A longitudinal ecological study of the influences of political, economic, and health services characteristics on under-five mortality in less-developed countries

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Abstract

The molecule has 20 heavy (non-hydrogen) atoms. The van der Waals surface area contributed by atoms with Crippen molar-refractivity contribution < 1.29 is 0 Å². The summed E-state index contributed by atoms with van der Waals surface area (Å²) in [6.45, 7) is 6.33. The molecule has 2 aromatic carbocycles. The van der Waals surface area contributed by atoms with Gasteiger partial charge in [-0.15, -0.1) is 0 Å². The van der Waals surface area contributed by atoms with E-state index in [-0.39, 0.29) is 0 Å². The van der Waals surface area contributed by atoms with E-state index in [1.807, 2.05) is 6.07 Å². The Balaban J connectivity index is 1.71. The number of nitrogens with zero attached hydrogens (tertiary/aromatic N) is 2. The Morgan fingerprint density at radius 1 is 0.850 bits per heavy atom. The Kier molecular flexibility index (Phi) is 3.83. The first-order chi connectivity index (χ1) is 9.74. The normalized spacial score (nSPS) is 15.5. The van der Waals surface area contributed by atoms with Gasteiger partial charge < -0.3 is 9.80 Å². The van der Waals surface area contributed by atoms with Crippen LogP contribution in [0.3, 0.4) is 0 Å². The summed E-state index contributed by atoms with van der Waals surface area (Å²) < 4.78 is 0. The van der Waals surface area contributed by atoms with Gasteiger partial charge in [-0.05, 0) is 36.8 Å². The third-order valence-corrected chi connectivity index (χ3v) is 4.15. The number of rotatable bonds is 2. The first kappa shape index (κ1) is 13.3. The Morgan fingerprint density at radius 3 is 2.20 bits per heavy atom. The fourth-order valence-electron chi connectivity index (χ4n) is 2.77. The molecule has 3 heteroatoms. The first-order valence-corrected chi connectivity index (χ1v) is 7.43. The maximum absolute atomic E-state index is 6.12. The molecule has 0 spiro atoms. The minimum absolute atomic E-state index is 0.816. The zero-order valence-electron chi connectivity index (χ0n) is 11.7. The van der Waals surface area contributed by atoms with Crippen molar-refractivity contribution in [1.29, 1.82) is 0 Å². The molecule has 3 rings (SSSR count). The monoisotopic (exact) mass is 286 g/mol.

This study used a longitudinal dataset and lagged dependent-variable panel regression models to examine whether political and economic characteristics directly predict under-5-year mortality rates (U5MR), and moderate the effects of health services and environment on U5MR. We used a sample of 46 less-developed countries from 1980 to 2009. Our results showed that the effects of political and economic characteristics on U5MR varied by non-sub-Saharan and sub-Saharan countries. After controlling for baseline U5MR and other socioeconomic variables, while foreign investment and health services were negatively associated U5MR, democracy was positively associated with U5MR in nonsub-Saharan countries. In contrast, debt was positively associated with and democracy and foreign investment were negatively associated with U5MR in sub-Saharan countries. The interaction analyses indicated that for sub-Saharan countries, the effects of health services on U5MR only existed for countries with low foreign investment.

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